Page 165

The Commonwealth filed a motion for forfeiture and condemnation, seeking the common law forfeiture of derivative contraband, and a hearing on the motion was held February 28, 2013 and May 31, 2013. At the hearing Detective Cruz testified about the investigation (R.R. 3-23), and the trial court admitted the affidavit and search warrant into evidence as Exhibit C-1 without objection (R.R. 14). Rodriguez testified that the money came from his ongoing loan business. (R.R. 48.) He testified that he is unemployed, but he runs a personal loan business out of his house and charges between one and five percent simple interest. (R.R. 26, 44-46.) He testified that he funds this business using cash advances from his credit cards, his disability payments, and an insurance payment. (R.R. 27-28.) He introduced a variety of documents into evidence, including loan statements, disability payment statements, credit card statements, and records from his personal loan business. ( See Exs. D-1 through D-6.) Additionally, Rodriguez testified about his tax returns for the years 2009-2012, which show reported disability payments of only $14,310 for each year, with no income. (R.R. 68.) The 2010 return also shows a 401K distribution of $20,595, and 2012's shows an additional taxable interest of $14,870. (R.R. 68.) His expenses include rent, electric, cable, car insurance, cell phone, and interest on his children's college loans. (R.R. 71-72.) He also testified that he purchased the Buick for $30,000, of which he paid $15,000 in cash up front (R.R. 71), and paid $569 for the pistol (R.R. 75). Rodriguez testified that his wife works and helps with expenses, such as the children's clothes and health insurance, but he did not testify to or introduce evidence concerning how much she contributed. (R.R. 75.) He also testified that he and his wife were " practically separated," and living in separate residences from 2005-2013. (R.R. 72, 77.)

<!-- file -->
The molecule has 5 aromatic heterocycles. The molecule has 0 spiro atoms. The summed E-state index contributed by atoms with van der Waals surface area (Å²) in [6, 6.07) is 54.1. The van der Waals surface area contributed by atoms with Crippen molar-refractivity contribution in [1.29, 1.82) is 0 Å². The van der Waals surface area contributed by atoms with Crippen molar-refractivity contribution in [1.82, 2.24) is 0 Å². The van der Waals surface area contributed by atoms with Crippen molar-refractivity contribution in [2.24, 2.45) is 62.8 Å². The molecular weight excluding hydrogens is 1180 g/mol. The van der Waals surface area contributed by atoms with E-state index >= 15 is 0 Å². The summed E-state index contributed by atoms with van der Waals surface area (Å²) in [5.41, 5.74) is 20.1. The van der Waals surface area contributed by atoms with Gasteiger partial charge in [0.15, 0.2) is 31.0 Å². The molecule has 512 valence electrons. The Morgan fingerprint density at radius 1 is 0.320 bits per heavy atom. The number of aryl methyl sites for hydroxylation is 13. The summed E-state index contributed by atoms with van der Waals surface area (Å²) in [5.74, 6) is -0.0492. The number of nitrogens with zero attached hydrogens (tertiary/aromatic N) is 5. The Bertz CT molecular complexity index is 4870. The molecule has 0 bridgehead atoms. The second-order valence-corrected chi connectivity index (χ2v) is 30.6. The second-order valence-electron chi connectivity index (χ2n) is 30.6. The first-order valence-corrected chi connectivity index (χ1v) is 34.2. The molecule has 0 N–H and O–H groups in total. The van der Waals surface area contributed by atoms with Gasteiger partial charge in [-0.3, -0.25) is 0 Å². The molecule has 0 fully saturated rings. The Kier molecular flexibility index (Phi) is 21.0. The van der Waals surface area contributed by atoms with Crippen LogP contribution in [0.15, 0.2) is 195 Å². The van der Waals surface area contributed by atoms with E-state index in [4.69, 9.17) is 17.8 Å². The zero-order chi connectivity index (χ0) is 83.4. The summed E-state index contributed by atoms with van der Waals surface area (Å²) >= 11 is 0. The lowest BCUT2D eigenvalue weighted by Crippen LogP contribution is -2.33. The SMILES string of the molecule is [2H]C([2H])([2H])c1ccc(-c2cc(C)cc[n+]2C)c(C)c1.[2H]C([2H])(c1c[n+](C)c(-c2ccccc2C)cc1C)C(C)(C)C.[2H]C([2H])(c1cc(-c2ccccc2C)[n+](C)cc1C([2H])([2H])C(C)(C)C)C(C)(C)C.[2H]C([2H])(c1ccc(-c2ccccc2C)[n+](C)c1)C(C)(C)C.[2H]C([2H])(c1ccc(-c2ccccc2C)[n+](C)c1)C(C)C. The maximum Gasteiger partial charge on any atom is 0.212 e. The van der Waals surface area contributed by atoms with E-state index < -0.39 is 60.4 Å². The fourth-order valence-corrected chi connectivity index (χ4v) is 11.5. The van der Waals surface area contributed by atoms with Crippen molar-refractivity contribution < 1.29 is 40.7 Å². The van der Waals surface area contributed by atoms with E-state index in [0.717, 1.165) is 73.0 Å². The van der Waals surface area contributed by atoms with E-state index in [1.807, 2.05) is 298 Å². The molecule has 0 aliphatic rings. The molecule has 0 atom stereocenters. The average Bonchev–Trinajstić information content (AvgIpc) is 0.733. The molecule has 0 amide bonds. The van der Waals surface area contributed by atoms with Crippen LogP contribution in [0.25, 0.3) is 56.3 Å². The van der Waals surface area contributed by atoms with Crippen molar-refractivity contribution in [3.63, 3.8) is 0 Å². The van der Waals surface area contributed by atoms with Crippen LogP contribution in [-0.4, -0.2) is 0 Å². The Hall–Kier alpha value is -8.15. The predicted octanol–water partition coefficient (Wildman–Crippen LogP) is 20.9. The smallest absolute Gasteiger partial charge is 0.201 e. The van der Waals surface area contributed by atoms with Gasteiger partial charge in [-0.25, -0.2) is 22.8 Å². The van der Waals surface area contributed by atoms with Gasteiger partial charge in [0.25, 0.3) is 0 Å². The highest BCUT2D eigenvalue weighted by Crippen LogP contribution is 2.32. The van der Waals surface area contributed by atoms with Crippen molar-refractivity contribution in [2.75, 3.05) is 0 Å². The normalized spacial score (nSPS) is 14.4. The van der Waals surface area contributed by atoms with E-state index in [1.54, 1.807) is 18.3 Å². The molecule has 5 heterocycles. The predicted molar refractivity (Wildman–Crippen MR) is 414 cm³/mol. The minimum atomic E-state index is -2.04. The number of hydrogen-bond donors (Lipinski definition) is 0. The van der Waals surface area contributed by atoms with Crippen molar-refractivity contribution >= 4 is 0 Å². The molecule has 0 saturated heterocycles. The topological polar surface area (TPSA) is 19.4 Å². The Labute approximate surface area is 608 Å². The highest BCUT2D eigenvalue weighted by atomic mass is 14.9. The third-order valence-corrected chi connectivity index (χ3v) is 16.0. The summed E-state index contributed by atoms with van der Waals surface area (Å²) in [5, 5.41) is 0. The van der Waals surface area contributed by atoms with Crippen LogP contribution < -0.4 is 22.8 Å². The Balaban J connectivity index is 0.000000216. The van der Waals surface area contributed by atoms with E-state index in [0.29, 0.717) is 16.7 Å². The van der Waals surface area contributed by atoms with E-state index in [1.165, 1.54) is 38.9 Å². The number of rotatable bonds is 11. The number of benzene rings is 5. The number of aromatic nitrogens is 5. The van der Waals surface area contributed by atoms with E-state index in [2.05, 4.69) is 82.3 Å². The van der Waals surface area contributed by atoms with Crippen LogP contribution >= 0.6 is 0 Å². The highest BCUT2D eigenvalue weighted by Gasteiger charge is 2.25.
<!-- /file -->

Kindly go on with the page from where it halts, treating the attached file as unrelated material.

Following the hearing, the trial court issued an order granting the Commonwealth's forfeiture motion. On appeal, Rodriguez raises two issues: first, whether the Commonwealth failed to establish the requisite nexus between the property seized and criminal activity. Specifically, Rodriguez argues that there can be no nexus because he was neither charged with nor convicted of a crime. The second issue on appeal is whether the trial court failed to weigh properly the evidence he introduced about the source of the money.

The grant or denial of a forfeiture petition rests within the sound discretion of the trial court. Commonwealth v. One 2001 Toyota Camry, 894 A.2d 207, 209 n.1 (Pa. Cmwlth.) (en banc), appeal denied sub nom. Commonwealth v. One 2001 Toyota Camry (Sanders), 588 Pa. 766, 903 A.2d 1234 (Pa. 2006). In an appeal from a forfeiture proceeding, this Court's review is limited to determining whether the findings of fact are supported by substantial evidence, and whether the trial court committed an error of law or abused its discretion. Commonwealth v. $6,425.00 Seized from Esquilin, 583 Pa. 544, 880 A.2d 523, 529 (Pa. 2005).

This case presents an opportunity for the Court to clarify an important distinction between the oft-encountered statutory civil forfeiture and its less common cousin, " common law" forfeiture of ...